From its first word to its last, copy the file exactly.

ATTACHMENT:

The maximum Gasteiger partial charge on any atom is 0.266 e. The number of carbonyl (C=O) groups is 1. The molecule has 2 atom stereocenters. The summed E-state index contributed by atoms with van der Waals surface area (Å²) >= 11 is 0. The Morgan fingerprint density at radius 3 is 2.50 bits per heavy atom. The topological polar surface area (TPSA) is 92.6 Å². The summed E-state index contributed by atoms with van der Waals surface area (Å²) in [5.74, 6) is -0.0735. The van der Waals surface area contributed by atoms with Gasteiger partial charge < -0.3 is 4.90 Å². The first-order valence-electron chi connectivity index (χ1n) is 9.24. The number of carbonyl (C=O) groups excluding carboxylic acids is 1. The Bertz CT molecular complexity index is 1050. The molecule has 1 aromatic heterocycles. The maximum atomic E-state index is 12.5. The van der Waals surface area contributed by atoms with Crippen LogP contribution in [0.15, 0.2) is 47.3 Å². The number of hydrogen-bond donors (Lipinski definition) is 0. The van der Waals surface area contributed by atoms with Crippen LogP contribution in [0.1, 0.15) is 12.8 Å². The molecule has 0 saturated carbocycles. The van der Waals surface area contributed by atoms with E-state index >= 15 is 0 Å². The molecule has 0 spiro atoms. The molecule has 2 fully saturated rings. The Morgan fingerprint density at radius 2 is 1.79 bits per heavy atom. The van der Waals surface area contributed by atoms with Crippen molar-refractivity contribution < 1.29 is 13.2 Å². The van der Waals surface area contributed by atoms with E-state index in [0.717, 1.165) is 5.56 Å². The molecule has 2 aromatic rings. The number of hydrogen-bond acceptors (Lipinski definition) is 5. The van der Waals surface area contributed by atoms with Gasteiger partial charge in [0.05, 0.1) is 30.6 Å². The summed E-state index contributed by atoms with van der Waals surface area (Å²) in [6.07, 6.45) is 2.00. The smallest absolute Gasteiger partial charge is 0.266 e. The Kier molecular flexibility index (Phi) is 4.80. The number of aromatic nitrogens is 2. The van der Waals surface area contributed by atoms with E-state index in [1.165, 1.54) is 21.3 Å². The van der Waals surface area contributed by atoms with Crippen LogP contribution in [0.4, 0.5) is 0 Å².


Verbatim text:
The maximum Gasteiger partial charge on any atom is 0.266 e. The number of carbonyl (C=O) groups is 1. The molecule has 2 atom stereocenters. The summed E-state index contributed by atoms with van der Waals surface area (Å²) >= 11 is 0. The Morgan fingerprint density at radius 3 is 2.50 bits per heavy atom. The topological polar surface area (TPSA) is 92.6 Å². The summed E-state index contributed by atoms with van der Waals surface area (Å²) in [5.74, 6) is -0.0735. The van der Waals surface area contributed by atoms with Gasteiger partial charge < -0.3 is 4.90 Å². The first-order valence-electron chi connectivity index (χ1n) is 9.24. The number of carbonyl (C=O) groups excluding carboxylic acids is 1. The Bertz CT molecular complexity index is 1050. The molecule has 1 aromatic heterocycles. The maximum atomic E-state index is 12.5. The van der Waals surface area contributed by atoms with Crippen LogP contribution in [0.15, 0.2) is 47.3 Å². The number of hydrogen-bond donors (Lipinski definition) is 0. The van der Waals surface area contributed by atoms with Crippen LogP contribution in [0.1, 0.15) is 12.8 Å². The molecule has 0 saturated carbocycles. The van der Waals surface area contributed by atoms with E-state index >= 15 is 0 Å². The molecule has 0 spiro atoms. The molecule has 2 fully saturated rings. The Morgan fingerprint density at radius 2 is 1.79 bits per heavy atom. The van der Waals surface area contributed by atoms with Crippen molar-refractivity contribution < 1.29 is 13.2 Å². The van der Waals surface area contributed by atoms with E-state index in [0.717, 1.165) is 5.56 Å². The molecule has 2 aromatic rings. The number of hydrogen-bond acceptors (Lipinski definition) is 5. The van der Waals surface area contributed by atoms with Gasteiger partial charge in [0.05, 0.1) is 30.6 Å². The summed E-state index contributed by atoms with van der Waals surface area (Å²) in [6.07, 6.45) is 2.00. The smallest absolute Gasteiger partial charge is 0.266 e. The Kier molecular flexibility index (Phi) is 4.80. The number of aromatic nitrogens is 2. The van der Waals surface area contributed by atoms with E-state index in [1.165, 1.54) is 21.3 Å². The van der Waals surface area contributed by atoms with Crippen LogP contribution in [0.4, 0.5) is 0 Å².